However, Scrase and other top state health officials said during a Wednesday briefing with reporters that other parts of the United States – and the world – are also struggling with rising case rates due to the highly contagious delta variant of COVID-19.

That includes neighboring states like Colorado, which this week reactivated its crisis standards of care for hospitals and other health care facilities. One New Mexico hospital – The San Juan Regional Medical Center in Farmington – has declared crisis standards of care in order to get more staffing flexibility and other hospitals are considering doing likewise after the state reauthorized such steps last month, Scrase said.

Part of the increase in cases could be due to a rise in “breakthrough” cases among vaccinated individuals, with New Mexico Department of Health data showing the average time between a last vaccine shot and a positive test result in such cases is roughly 163 days – or just over five months’ time. But while pushing for more New Mexicans to get booster doses, state health officials have also insisted initial COVID-19 vaccine shots reduce individuals’ risk of serious health symptoms and death.

“We believe the vaccine still is effective, even though vaccinated individuals are getting infections,” Scrase said.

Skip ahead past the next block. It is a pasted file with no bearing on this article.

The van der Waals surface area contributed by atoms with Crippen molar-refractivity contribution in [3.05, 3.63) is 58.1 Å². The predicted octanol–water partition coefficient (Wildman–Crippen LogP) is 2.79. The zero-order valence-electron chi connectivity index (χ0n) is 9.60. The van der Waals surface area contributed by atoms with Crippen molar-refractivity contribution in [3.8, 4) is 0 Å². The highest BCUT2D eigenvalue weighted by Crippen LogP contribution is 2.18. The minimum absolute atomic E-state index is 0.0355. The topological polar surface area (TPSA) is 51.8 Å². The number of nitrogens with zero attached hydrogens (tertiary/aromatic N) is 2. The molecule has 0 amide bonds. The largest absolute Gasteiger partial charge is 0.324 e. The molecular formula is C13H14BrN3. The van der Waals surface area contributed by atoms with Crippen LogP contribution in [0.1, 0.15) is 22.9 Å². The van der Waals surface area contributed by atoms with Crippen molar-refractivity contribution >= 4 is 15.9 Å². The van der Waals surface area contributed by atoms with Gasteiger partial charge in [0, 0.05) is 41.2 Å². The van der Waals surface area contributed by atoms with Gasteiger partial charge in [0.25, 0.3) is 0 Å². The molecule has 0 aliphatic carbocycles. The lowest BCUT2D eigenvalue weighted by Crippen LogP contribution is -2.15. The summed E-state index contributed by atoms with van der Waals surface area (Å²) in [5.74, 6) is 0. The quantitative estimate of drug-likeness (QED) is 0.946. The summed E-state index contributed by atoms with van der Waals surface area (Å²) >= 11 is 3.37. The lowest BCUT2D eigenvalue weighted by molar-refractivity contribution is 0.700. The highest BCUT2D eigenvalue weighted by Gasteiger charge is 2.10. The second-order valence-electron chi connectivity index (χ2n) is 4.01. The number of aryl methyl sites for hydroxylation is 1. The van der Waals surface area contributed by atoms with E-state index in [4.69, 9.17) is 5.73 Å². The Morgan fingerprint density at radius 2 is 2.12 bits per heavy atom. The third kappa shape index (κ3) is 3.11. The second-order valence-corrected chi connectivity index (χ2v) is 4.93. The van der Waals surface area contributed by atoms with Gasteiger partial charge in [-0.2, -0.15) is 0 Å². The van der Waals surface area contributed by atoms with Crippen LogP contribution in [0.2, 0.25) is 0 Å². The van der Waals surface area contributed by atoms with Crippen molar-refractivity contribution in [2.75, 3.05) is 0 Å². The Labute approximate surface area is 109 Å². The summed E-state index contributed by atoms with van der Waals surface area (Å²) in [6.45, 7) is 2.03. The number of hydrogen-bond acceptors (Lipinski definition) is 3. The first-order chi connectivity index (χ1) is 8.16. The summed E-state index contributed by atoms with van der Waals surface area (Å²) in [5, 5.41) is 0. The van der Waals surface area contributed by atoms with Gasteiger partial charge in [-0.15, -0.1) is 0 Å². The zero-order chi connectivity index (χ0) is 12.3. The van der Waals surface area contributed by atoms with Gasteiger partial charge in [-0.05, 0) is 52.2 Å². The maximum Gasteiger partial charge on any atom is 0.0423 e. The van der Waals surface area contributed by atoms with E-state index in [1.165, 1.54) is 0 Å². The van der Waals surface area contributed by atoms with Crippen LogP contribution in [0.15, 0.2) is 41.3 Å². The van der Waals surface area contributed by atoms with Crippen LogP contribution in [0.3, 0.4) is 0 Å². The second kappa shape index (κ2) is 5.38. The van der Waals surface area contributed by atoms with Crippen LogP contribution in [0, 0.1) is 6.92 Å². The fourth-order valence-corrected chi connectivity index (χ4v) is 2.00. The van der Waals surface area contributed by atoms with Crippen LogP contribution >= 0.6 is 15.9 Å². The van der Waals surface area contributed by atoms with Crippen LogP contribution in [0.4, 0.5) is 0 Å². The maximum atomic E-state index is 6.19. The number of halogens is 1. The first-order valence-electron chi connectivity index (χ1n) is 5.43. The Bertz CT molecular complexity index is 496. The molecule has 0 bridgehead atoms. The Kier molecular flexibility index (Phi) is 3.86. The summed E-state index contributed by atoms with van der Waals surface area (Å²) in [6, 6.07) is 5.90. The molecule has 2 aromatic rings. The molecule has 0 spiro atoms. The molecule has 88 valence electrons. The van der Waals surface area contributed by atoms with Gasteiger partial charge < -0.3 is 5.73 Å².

During a four-week period that ended Monday, unvaccinated individuals made up 71.6% of new confirmed cases and about 77% of those hospitalized due to the virus, according to DOH data.

A total of 117 of the 123 deaths during that time period – or roughly 95% – were unvaccinated people, while six of those who died were fully vaccinated.

Another driving factor behind New Mexico’s latest virus surge could be a general public that’s become increasingly lax when it comes to social distancing and other practices, state health officials said Wednesday.

Christine Ross, New Mexico’s state epidemiologist, said there’s been an increase in large gatherings and travel compared to a year ago. “There are certainly more opportunities for the virus to transmit,” Ross said.

Health officials have also noticed the trend, with Jasmin Milz Holmstrup, the chief development officer at La Familia Medical Center in Santa Fe, saying many local residents are not being as careful as they were during the earlier stages of the pandemic.